Place the screen directly on the sample fabric. Run a line of paint across the top of the image. Using substantial pressure and holding the hoop in place with your other hand, drag the paint across the image with your squeegee about 3 times, or as few strokes as you can use to thoroughly cover the image in paint.
Carefully pull the screen from the sample fabric and set it aside on paper/plastic/something disposable. If any ink came through places you didn't want it, add more screen filler to those spots with a paint brush. DO NOT wash out your screen. Once you wash it, the filler will start to loosen and you'll end up with a less crisp image. To be totally honest, my "sample" was the most crisp image I got. 

Step 6: Print your items. 
Repeat the process that you just mastered on your sample now with your actual items. Be sure to place something inside of any shirt/onesie/bag that you print to be sure that the ink doesn't leak through the second layer of fabric. I found waxed paper worked well, but a few layers of newspaper would do it too!
Step 7: Curse
Swear a blue streak when whatever you printed doesn't turn out like you wanted it to. Don't quit your day job.



Monday, April 13, 2015

It was totally on trend when you were born... (Chevron baby quilt pattern)

Last fall I got some of the most exciting news a girl could ask for. My sister is having a baby. Of course, I can't wait to be an aunt to a little baby boy in May, but in the meantime, from 2000 miles away, I immediately got started on baby crafts. After all, babies are the best people to craft for.

I spent a number of hours on Pinterest looking at baby quilts and then dug through my old stash of quilt patterns, but, of course, couldn't find anything that I really liked or thought my sister would like. She's hip, she's stylish, she lives in Marin. I couldn't very well make her a boring pastel nine-patch circa 1993. So, I showed up to craft night with my friends one Thursday with a pad of quad-rule and my TI 83 plus and set to work designing my own quilt, something that would say: My baby is totally on trend right now.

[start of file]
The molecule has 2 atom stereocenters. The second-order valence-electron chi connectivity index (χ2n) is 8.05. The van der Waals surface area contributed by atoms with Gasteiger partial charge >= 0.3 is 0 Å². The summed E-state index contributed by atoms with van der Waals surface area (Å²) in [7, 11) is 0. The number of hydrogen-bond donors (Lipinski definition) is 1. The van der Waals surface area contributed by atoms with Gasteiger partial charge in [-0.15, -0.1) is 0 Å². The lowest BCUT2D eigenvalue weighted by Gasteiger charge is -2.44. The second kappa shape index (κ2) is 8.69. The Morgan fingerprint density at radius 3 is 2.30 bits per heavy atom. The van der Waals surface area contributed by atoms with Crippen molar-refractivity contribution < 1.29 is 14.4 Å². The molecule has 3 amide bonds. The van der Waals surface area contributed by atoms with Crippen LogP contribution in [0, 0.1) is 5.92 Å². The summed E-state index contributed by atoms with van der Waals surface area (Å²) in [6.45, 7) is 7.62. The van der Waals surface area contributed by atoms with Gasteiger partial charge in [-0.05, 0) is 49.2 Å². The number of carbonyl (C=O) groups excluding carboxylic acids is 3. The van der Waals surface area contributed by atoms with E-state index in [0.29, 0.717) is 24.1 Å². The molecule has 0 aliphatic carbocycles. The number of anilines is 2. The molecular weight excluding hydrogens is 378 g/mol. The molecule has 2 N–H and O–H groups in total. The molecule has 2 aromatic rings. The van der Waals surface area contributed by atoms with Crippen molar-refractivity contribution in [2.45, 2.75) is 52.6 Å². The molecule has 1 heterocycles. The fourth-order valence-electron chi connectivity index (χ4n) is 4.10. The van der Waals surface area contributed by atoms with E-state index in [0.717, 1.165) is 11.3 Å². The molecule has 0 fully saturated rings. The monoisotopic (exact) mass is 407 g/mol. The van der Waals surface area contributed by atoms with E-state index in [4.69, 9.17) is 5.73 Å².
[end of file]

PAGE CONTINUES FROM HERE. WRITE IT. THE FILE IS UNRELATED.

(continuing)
After a half hour of sketching I gave up and admitted that we all know what it on trend right now: Chevrons. True, chevrons will probably be "out" by 2020 and people will look at them and say, "Chevrons, that is so twenty-teens." As my friends pointed out, though, baby quilts only have to be on trend for about 3 years. Then, they can just stand as a testament to the era in which we were born. So, chevrons it is. 

I drew up a pattern that was simplistic and clean and 40" by 50" and calculated my yardage. 
I got to the fabric store, list in hand and reminding myself that my sister told me she was going "traditional vintage boy"--- light gray blue, navy, and dark red. I tried to steer myself to those colors, really I did. But I know my sister. She doesn't decorate with dark red. She decorates with turquoise. The walls of her 5th grade bedroom were turquoise. Gender be damned, I wandered the store for an hour picking out fabrics that reminded me of her and trollied them to the cutting table. 

"Can I make a quilt for a baby boy out of these?" I asked the girl behind the counter. 
She saw the desperation on my face. I have been this employee. The answer is yes. The answer is always yes. "Sure, yeah. I think they're cute." With the blessing of the JoAnns employee (because this was important to me) I went home to start on the quilt.

Pattern
Supplies
1/3 yard of each of 5 different 45" fabrics
1 yard of 45" white fabric
Either 1.5 yards of 45" or 1.25 yards of 54" fabric for backing
Batting (if desired)

Cut
White: Cut six 5.5" strips the width of the fabric (apx 44")
Cut each strip into seven 5.5" squares you'll need (40 in total)
Cut each square on the diagonal to create 80 triangles. 

Each color: Cut two 5.5" strips the width of the fabric. 
From strips cut a total of eight 5.5" squares. 
Cut each square in half on the diagonal to create 16 triangles. 

Piece
Using a 1/4" seam allowance throughout sew one colored triangle to one white triangle to create a square. Repeat with all triangles (create 80 squares in total). Press seams.

Using the pattern as a guide, sew 4 color-matched squares together with 1/4" seams to create a chevron. Repeat with all squares until you have 20 10.5" by 10.5" blocks. Press seams. 
Sew 4 like-colored blocks into a strip. Repeat to create 5 rows. Sew 5 rows together to create quilt top. Press seams. 

Quilt and Bind
"Stitch in the ditch" along the edge of each chevron (i.e., at the color changes). Back and bind as you like.